OSHA requirements are set by statute, standards and regulations. Our interpretation letters explain these requirements and how they apply to particular circumstances, but they cannot create additional employer obligations. This letter constitutes OSHA's interpretation of the requirements discussed. Note that our enforcement guidance may be affected by changes to OSHA rules. Also, from time to time we update our guidance in response to new information. To keep apprised of such developments, you can consult OSHA's website at https://www.osha.gov.


June 29, 2009

Mr. James L. Hillman
Safer And Greener America, Inc.
P.O. Box 265
Gardnerville, NV 89410

Dear Mr. Hillman:

Thank you for your letter dated April 29, 2009 to the Occupational Safety and Health Administration (OSHA). You have called for OSHA to enforce its Chromium (VI) standards that were issued on February 28, 2006 in the Federal Register (71 FR 10099-10385). You also want employers to be compelled to stop using hexavalent chromium or chromium (VI), as there are already less hazardous chemical substitutes available. Furthermore, you have suggested a nationwide ban of hexavalent chromium from all use in the metal finishing industry.

We agree that product substitution is the best solution to eliminating the hazards from hexavalent chromium, and we do encourage employers to consider this option foremost. In some cases, however, product substitution is not possible, such as is the case when hexavalent chromium is formed when performing "hot work" such as welding on stainless steel, melting chromium metal, or heating refractory bricks in kilns. In these situations, the chromium is not originally hexavalent, but the high temperatures involved in the process result in oxidation that converts the chromium to a hexavalent state. For employers that need to install engineering controls, such as ventilation systems, the Final Rule provided a deadline of May 31, 2010. This four-year phase-in period ensures that employers have sufficient time to design, obtain, and install the necessary control equipment and to develop and train workers on proper work practices. However, during the period in which employers are implementing these controls, respirators must be used to comply with the new permissible exposure limit (PEL).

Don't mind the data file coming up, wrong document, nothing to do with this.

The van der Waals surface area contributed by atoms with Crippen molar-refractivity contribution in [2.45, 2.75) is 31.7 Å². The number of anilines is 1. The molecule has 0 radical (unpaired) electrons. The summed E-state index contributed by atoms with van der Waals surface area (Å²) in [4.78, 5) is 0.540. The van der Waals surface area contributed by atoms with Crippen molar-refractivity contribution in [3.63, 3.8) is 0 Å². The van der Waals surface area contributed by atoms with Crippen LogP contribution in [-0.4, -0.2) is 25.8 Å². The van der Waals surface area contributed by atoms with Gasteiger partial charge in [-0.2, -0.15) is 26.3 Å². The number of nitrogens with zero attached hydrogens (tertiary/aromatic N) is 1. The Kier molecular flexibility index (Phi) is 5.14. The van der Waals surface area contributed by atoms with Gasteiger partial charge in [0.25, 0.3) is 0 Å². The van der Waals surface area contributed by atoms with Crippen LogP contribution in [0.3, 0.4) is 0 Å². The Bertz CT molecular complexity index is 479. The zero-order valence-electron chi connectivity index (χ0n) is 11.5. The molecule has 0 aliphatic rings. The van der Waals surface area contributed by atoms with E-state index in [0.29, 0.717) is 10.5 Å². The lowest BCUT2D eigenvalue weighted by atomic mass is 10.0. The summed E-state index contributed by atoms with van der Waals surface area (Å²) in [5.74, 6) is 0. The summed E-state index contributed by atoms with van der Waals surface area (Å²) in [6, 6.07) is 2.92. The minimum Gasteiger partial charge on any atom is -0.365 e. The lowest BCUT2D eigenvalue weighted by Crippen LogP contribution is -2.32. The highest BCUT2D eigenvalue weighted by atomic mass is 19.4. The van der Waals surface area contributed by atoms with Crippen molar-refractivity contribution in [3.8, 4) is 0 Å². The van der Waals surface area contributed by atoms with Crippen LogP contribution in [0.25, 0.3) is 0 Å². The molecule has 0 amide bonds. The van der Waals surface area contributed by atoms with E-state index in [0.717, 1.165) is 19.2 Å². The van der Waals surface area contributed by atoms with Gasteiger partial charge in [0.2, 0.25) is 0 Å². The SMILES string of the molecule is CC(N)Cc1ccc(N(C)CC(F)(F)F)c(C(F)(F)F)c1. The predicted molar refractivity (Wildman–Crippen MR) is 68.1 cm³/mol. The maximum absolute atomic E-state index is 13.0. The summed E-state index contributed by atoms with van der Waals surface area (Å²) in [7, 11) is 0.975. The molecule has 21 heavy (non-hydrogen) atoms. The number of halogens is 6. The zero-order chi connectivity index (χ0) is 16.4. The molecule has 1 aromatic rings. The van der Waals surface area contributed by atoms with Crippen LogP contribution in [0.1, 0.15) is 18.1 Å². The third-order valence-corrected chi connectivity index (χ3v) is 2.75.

Concerning enforcement of the Chromium (VI) standards, we disagree with your opinion that OSHA "does nothing" regarding hexavalent chromium. During the first three years enforcing OSHA's new Chromium PI) standards, 29 CFR 1910.1026, 1926.1126, and 1915.1026, OSHA's Area Offices reported over 250 inspections where hexavalent chromium violations were cited, mostly in general industry (e.g., sheet metal, electroplating, and boiler shops), with initial penalties totaling about $300,000. The most common violation has been lack of exposure monitoring. For additional information, OSHA has a safety and health topics webpage for Hexavalent Chromium at https://www.osha.gov/SLTC/hexavalentchromium/index.html.

Furthermore, OSHA is currently developing a national emphasis program (NEP) to focus on stronger enforcement of the Chromium (VI) standards. This NEP will also follow-up OSHA's 2008 compliance directive that provided inspection procedures for the Chromium (VI) standards. The NEP will direct OSHA Area Offices towards industries and establishments where exposures are likely, including those that perform welding on stainless steel, plus electroplating shops, and painting contractors.

Finally, while the Occupational Safety and Health Act of 1970 (the OSH Act) does not give OSHA authority to ban the use of hazardous materials, that authority has been delegated to the U.S. Environmental Protection Agency (EPA) through laws such as the Toxic Substances Control Act (TSCA) of 1976. Your letter highlights many sound arguments for considering the ban of hexavalent chromium in metal finishing and other industries. We appreciate your interest in occupational safety and health.


Jordan Barab
Acting Assistant Secretary